Judge Rejects Trump Codefendant Motion to Dismiss Classified Documents Case

Catherine Yang
By Catherine Yang
July 7, 2024Courts
Judge Rejects Trump Codefendant Motion to Dismiss Classified Documents Case
Walt Nauta (L), an aide to former President Donald Trump, walks with his lawyer Stanley Woodward (R) as they leave the Alto Lee Adams Sr United States Courthouse in Fort Pierce, Fla., on May 22, 2024. (Joe Raedle/Getty Images)

U.S. District Judge Aileen Cannon on July 6 rejected a motion to dismiss the classified documents case special counsel Jack Smith is prosecuting.

Walt Nauta, valet of former President Trump, was charged alongside the former president last year for allegedly obstructing law enforcement regarding classified documents at Mar-a-Lago.

Mr. Nauta moved to dismiss the case based on selective and vindictive prosecution—a motion also separately raised by former President Trump.

Such a motion requires the defendant to show that “similarly situated individuals were not prosecuted” and the prosecution was “motivated by a discriminatory purpose.”

“Neither prong is satisfied here,” Judge Cannon wrote.

The judge found that Mr. Nauta failed to identify a similar case, and did not show that he was indicted based on a discriminatory purpose.

The judge has not yet ruled on former President Trump’s motion to dismiss; he argued that other high ranking officials, including former presidents, were found to have retained classified information without facing prosecution. Mr. Nauta had adopted former President Trump’s motion as well, but the judge ruled Mr. Nauta’s situation is not like that of the former officials.

Grand Jury Issues

Mr. Nauta’s defense relied heavily on allegations of prosecutorial misconduct, and he had argued that he was indicted for declining to testify before a grand jury a second time because he raised his Fifth Amendment rights. He had already given a voluntary interview to the FBI and appeared before the grand jury once.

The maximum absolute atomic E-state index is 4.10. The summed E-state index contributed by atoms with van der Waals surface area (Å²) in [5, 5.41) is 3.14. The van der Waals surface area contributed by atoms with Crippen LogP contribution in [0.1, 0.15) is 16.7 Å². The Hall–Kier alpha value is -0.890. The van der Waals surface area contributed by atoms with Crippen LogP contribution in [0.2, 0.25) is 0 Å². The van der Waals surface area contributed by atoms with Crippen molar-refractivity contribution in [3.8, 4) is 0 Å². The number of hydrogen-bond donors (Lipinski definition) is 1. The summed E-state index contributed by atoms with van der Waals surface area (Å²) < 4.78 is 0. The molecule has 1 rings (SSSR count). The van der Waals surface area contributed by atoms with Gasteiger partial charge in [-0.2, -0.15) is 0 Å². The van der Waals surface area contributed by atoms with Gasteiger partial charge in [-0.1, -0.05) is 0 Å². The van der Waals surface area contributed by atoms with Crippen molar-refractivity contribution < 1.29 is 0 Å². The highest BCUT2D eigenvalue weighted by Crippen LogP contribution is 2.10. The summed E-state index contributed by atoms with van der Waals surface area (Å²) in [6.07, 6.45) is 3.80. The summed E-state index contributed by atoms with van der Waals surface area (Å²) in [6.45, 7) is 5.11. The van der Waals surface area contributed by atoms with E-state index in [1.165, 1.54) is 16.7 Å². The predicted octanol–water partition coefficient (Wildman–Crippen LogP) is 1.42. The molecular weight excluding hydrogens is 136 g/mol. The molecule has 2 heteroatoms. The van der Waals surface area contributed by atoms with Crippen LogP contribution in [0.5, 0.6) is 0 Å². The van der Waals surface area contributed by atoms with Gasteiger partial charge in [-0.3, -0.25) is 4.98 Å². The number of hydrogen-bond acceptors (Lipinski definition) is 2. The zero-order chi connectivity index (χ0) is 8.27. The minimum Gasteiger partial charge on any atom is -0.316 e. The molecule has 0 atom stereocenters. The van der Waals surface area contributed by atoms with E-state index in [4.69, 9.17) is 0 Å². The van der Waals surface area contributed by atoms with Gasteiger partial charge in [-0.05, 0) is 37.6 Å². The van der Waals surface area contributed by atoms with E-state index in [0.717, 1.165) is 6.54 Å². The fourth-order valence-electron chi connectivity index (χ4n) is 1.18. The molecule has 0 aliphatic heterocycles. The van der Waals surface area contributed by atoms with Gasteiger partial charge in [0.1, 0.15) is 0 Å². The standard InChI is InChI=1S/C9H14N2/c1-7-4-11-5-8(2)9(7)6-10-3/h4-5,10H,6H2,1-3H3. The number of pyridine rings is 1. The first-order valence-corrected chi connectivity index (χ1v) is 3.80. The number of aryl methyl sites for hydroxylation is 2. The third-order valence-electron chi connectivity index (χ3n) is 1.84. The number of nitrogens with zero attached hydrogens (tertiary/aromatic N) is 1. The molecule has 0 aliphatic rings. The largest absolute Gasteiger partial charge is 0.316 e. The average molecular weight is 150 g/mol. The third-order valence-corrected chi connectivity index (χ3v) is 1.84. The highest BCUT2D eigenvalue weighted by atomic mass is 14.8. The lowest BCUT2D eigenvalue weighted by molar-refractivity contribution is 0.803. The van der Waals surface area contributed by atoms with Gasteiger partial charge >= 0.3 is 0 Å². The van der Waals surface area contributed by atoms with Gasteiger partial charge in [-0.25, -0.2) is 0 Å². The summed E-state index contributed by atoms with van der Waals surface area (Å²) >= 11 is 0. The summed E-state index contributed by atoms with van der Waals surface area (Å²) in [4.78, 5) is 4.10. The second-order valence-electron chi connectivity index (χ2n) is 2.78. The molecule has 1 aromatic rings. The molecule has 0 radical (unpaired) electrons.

The judge noted that Mr. Nauta did not expressly invoke his Fifth Amendment right, as there is a difference between simply declining to appear after a target letter and stating that he has done so because he is invoking the Fifth Amendment. The protection against self-incrimination has to be invoked, the judge explained by quoting legal precedent.

Judge Cannon found that even if Mr. Nauta did invoke his Fifth Amendment rights, he did not provide any evidence to show that “charges were brought to punish him for doing so.”

Mr. Nauta’s attorney Stanley Woodward had also argued that prosecutors had acted with prejudice against him, alleging prosecutor Jay Bratt “attempted to coerce Mr. Nauta’s compliance with the investigation” by implying Mr. Woodward’s chances at a judgeship relied on it. Prosecutors vehemently denied this at a meeting, with attorney David Harbach yelling protests at such volume that the judge warned him about decorum.

Judge Cannon wrote that both sides presented competing narratives and she is not siding with either side, as animus toward an attorney would not, in any case, constitute evidence of vindictive prosecution of a defendant.

Trump attorneys have alleged prosecutorial misconduct during grand jury proceedings as well, arguing that his attorney-client privilege was breached.

Delay After Supreme Court Ruling

On July 6, the judge also separately granted former President Trump’s motion to allow extra time in the schedule so that parties could argue on the recent Supreme Court ruling on presidential immunity and what it means for this case.

The judge has paused a number of upcoming deadlines through July 18 to make time for prosecutors to file a response, but no other deadlines have been impacted.

From The Epoch Times